What has the transition from modeling to full time writer been like?
Pretty awesome! I loved a lot of things about modeling — I did it for years, and while my career was thoroughly unspectacular, I learned a lot, had opportunities to travel, and was able to work with and befriend some uniquely talented people. Especially some very creative women in the field. I was very fortunate. But to be completely honest, I find writing a lot more personally fulfilling. And in writing, nobody's "old" at 25. So that's nice.
What are your favorite topics to write about?
I'm interested in the modeling industry, obviously. And I like covering the fashion industry and its intersections with race, class, immigration, and other cultural trends. Fashion and its place in the socioeconomic register. I'm less of a this-season's-hemline-is kind of person — although the stereotype that all that goes into fashion writing is hemline reporting is kind of a bunch of B.S. anyway — and more of a who-makes-this-and-where-and-who-profits kind of person.
What projects do you have on the horizon?
Right now, I'm working on a story loosely involving new patterns of immigration and the construction of race within the modeling industry. Unrelated to journalism, I am also a proud board member of a new nonprofit called the Model Alliance. We're a labor rights group for models and other fashion industry freelancers — and this is an industry that relies on a vast pool of freelance labor — working to give them more of a voice in their work. We're growing every week, and we have some wonderful supporters, like Coco Rocha and Milla Jovovich. And if you like the look of our mission you should definitely give us money.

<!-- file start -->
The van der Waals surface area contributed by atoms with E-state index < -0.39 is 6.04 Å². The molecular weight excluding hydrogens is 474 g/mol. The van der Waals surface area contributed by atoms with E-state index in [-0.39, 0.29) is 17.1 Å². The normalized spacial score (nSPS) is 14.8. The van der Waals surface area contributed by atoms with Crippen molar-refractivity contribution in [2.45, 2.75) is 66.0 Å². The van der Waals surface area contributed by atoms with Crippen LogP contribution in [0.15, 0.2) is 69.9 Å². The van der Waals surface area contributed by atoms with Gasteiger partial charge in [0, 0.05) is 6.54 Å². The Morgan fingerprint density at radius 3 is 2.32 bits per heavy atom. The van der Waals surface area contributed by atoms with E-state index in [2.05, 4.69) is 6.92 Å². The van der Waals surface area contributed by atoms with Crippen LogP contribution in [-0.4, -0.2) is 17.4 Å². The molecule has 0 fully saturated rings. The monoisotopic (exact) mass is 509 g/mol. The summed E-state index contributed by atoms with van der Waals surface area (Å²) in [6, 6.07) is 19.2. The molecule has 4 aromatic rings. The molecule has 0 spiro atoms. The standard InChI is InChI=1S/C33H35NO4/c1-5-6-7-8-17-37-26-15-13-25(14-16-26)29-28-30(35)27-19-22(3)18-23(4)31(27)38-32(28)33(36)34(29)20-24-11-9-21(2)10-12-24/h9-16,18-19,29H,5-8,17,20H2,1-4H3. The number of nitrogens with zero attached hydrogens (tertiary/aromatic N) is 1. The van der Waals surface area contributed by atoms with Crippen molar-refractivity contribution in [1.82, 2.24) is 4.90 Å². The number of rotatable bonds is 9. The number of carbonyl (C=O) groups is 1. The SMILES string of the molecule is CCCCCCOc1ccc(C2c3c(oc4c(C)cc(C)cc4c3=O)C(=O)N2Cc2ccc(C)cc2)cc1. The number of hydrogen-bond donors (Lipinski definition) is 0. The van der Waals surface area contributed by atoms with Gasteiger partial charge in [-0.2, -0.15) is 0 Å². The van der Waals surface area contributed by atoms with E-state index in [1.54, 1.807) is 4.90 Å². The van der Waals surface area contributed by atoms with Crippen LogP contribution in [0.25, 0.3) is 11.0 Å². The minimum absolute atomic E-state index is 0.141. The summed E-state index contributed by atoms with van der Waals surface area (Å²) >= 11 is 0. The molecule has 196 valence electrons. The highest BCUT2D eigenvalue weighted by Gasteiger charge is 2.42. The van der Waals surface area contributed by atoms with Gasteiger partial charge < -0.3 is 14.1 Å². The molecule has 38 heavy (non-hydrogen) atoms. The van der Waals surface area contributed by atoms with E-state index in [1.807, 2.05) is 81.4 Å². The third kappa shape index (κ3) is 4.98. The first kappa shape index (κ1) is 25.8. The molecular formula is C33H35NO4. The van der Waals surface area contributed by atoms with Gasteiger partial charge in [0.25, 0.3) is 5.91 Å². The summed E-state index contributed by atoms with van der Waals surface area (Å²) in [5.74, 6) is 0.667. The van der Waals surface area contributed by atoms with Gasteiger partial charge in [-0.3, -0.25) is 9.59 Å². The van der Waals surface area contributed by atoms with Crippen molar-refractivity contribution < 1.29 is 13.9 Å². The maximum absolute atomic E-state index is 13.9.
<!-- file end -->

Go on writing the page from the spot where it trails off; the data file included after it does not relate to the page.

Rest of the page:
When you're not blogging/writing, what fills your time?
Reading, mostly. The last book I finished was Sheila Heti's How Should A Person Be — I ripped through it in about four days, it's so good. I'm also reading a galley of Kate Zambreno's forthcoming Heroines, which is partly a memoir and partly a profound literary investigation into the contributions of the overlooked and forgotten women of Modernism. The WAGs of the movement, basically. I just finished her novel "Green Girl" and interviewed her for Bookforum, which was so much fun. (She writes a great blog, too.) And I think I was just press-ganged into an Infinite Jest summer reading club, so I guess I'm going to read that. I also love to sew — that helps, given the whole DIY column thing — and in the summers I take any opportunity to leave New York that I can. I either head out to Fire Island or upstate, and I have a policy of accepting literally any assignment that involves travel.
What are 5 of your favorite Jezebel posts you've contributed?
A review of Joan Didion's new memoir, Blue Nights